Still trying to decide whether an X-E1 is a worthwhile upgrade to the GH2. Clearly the video capabilities on the X-E1 are worse, but I’m really looking for the photo IQ, and here’s a pretty shocking example of what the difference could be.
Below is a comparison of GH2, x-pro1 (which has the same sensor), the new nikon d600, and the olympus OM-D (these are all from dpreview.com). The difference between the gh2 and the x-pro1 is pretty shocking, and the similarity between the x-pro1 and the d600 is also quite shocking. Looks like d600 has a bit more res, but I’d say if you scaled it down to x-pro1 resolution, it would look about the same.
Other, supposedly high-end cameras with APS-C sensors like the Sony Nex-7 don’t even come close to this. This seems like it should be physically impossible. A different color filter pattern alone wouldn’t explain such a difference, would it?
Update: some hints about this in this interview.
DE: This may also be a question for the sensor engineers, but the X-Trans sensor did very well with high-ISO noise. Overall noise levels were low, but what was there was very fine-grained, and the noise reduction seemed to do a very good job of holding onto fine detail. Can you say anything about how the X-Trans differs from previous sensors in ways that contribute to good noise performance?
HS: Let me try to explain. As we explained earlier, the current system has no low-pass filter. This makes it easier to recognize noise vs. signal. To achieve good image quality, we optimize the signal part itself to make the image. Then when it comes to the noise, it’s much easier to recognize whether it’s noise or not. Especially for the color noise.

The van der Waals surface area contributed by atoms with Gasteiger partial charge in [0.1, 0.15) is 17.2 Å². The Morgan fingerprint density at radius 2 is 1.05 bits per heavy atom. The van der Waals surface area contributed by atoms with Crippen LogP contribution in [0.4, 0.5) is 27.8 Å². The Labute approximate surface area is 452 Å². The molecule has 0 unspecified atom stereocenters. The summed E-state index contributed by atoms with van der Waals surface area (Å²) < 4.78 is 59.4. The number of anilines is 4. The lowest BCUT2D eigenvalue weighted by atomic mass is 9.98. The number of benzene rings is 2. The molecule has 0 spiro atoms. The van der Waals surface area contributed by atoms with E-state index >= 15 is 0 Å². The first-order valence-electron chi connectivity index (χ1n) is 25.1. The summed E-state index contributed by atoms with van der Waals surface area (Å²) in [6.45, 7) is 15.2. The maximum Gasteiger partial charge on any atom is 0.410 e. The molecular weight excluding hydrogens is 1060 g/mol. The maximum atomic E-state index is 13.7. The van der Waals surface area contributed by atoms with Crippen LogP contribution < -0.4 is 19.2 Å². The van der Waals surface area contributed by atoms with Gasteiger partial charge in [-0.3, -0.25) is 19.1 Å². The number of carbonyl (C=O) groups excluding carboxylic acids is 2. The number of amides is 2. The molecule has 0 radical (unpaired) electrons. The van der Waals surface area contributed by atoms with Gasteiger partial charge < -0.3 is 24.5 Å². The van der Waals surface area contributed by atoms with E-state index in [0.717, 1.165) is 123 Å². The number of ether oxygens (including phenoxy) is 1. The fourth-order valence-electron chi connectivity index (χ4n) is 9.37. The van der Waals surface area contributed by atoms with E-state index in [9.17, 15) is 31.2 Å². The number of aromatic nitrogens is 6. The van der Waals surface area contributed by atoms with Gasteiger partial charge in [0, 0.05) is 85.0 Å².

DE: Ah, so it’s not just that the sensor itself is more sensitive, but because of the way the sensor works, and the fact that you don’t have a low-pass filter smooshing your signal around, you can do a better job of noise reduction.
HS: Yes. The first basic concept, as I explained, is how much easier it is to recognize noise signal. And secondly, after it recognizes the noise itself, another important point is the location of the noise signal. Location, meaning that when we have a large colored area with some colored noise, that’s no problem for the noise reduction, we can eliminate the noise there. But when the system finds some color noise along edges, it’s a more sensitive situation, and we can minimize the noise reduction. By doing this, we can maintain high image quality because too much noise reduction can obscure edges and lose fine detail.